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Old 10-09-2014, 08:03 AM   #1 (permalink)
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Default Barbershop/A capella/Vocal Harmony

Could someone recommend some experimental/avantgarde/progressive music utilizing lots of harmonic singing? It doesn't really matter whether truly a capella, or featuring instruments.
I really enjoy the harmonic sound of several voices. I like to listen to some Swingle Singers or Rachmaninoff's "All-Night Vigil", but those rarely keep my interest throughout a whole album.
Zappa in his Doo-Wop-Parody-Moments or Gentle Giant come to mind, but not much else. Time Of Orchids also have some harmonic singing, but they are a little to much on the alternative rock side for my tastes.
There is some wonderful a capella music among the really far-out stuff like Jaap Blonk, Koichi Makigami, Paul Dutton, Phil Minton & David Moss in "Five Men Singing", but there is not much in the way of harmonic singing there.

Any ideas?
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Old 10-10-2014, 03:06 AM   #2 (permalink)
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Try the SMiLE Sessions by the Beach Boys, idk what your experience is with them but it's a wildly experimental album especially coming form such a huge act in 1967 (yes i understand i'm comparing them to the beatles and hendrix and whatnot, yes they are still even more experimental), it uses harmonies and Brian Wilson genius in a way you never hear quite in the same way again. That said, Smiley Smile, SMiLE's replacement, is also a very strange album in a different way and has some pretty strange harmonies but not as complex as the Sessions.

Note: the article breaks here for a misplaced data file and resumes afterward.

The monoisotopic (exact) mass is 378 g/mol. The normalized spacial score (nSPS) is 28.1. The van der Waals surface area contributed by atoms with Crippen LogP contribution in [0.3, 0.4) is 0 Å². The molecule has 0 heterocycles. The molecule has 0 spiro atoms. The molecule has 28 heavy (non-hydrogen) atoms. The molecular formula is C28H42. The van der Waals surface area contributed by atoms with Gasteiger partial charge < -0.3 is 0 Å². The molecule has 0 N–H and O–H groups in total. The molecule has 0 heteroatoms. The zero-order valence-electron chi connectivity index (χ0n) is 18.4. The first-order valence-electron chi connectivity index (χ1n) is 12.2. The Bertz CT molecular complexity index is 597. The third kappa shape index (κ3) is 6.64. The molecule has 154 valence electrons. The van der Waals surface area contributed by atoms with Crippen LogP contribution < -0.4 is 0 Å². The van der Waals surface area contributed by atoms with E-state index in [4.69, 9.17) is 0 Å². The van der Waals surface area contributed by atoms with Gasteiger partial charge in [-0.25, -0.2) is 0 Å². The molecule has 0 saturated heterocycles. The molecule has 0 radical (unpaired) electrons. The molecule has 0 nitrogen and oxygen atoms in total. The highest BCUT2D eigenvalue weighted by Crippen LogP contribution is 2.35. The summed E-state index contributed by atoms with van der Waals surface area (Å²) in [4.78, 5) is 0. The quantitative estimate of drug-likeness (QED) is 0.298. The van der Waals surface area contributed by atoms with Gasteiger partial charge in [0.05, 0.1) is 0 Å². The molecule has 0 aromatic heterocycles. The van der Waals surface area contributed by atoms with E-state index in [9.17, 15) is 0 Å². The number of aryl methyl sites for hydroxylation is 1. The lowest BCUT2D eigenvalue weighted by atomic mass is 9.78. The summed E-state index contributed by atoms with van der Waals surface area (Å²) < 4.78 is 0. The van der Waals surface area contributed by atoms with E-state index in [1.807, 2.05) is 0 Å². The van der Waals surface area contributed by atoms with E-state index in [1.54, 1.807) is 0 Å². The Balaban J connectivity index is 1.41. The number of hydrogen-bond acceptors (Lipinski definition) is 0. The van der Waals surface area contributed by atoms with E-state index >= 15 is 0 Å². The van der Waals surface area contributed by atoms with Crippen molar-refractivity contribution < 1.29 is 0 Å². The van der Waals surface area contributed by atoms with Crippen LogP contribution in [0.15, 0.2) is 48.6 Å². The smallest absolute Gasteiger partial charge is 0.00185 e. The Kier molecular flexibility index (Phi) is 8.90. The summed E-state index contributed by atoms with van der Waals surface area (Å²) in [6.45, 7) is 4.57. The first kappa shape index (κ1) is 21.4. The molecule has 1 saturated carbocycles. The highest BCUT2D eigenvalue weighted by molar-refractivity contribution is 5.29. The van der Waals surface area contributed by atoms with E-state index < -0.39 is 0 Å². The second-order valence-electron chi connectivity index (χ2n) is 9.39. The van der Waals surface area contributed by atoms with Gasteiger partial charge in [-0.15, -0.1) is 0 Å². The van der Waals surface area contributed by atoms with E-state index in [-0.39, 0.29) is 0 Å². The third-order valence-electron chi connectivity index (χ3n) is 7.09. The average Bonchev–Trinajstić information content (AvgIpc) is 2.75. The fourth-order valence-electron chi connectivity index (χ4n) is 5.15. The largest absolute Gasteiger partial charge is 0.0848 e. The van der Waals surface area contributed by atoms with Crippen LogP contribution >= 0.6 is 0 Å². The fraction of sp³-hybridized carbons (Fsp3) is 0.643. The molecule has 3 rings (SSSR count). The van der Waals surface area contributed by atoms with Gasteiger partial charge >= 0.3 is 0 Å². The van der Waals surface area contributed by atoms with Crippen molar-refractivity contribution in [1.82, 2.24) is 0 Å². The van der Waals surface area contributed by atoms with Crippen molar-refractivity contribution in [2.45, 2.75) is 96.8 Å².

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Old 10-10-2014, 06:40 AM   #3 (permalink)
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^
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Old 10-10-2014, 07:00 AM   #4 (permalink)
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Try the SMiLE Sessions by the Beach Boys, idk what your experience is with them but it's a wildly experimental album especially coming form such a huge act in 1967 (yes i understand i'm comparing them to the beatles and hendrix and whatnot, yes they are still even more experimental), it uses harmonies and Brian Wilson genius in a way you never hear quite in the same way again. That said, Smiley Smile, SMiLE's replacement, is also a very strange album in a different way and has some pretty strange harmonies but not as complex as the Sessions.
I remember checking the Beach Boys out many years ago, on my neverending quest to check everything out. I sure noticed their greatness, but it wasn't particularly my cup of tea.
But listening to The Smile Sessions now I am really impressed. Truly special and beautiful music. Will have to give their other albums a chance again, too.
Thank you very much!
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Old 10-10-2014, 10:43 AM   #5 (permalink)
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There's a kid on YouTube, Dan Elias brevig that's definitely worth checking out. I'm a big fan of his dimmu borgir a cappella.
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Old 10-10-2014, 11:11 AM   #6 (permalink)
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There's a kid on YouTube, Dan Elias brevig that's definitely worth checking out. I'm a big fan of his dimmu borgir a cappella.
Thanks for the tip, although I like my music in album form and am not familiar enough with Dimmu Borgir to really enjoy this.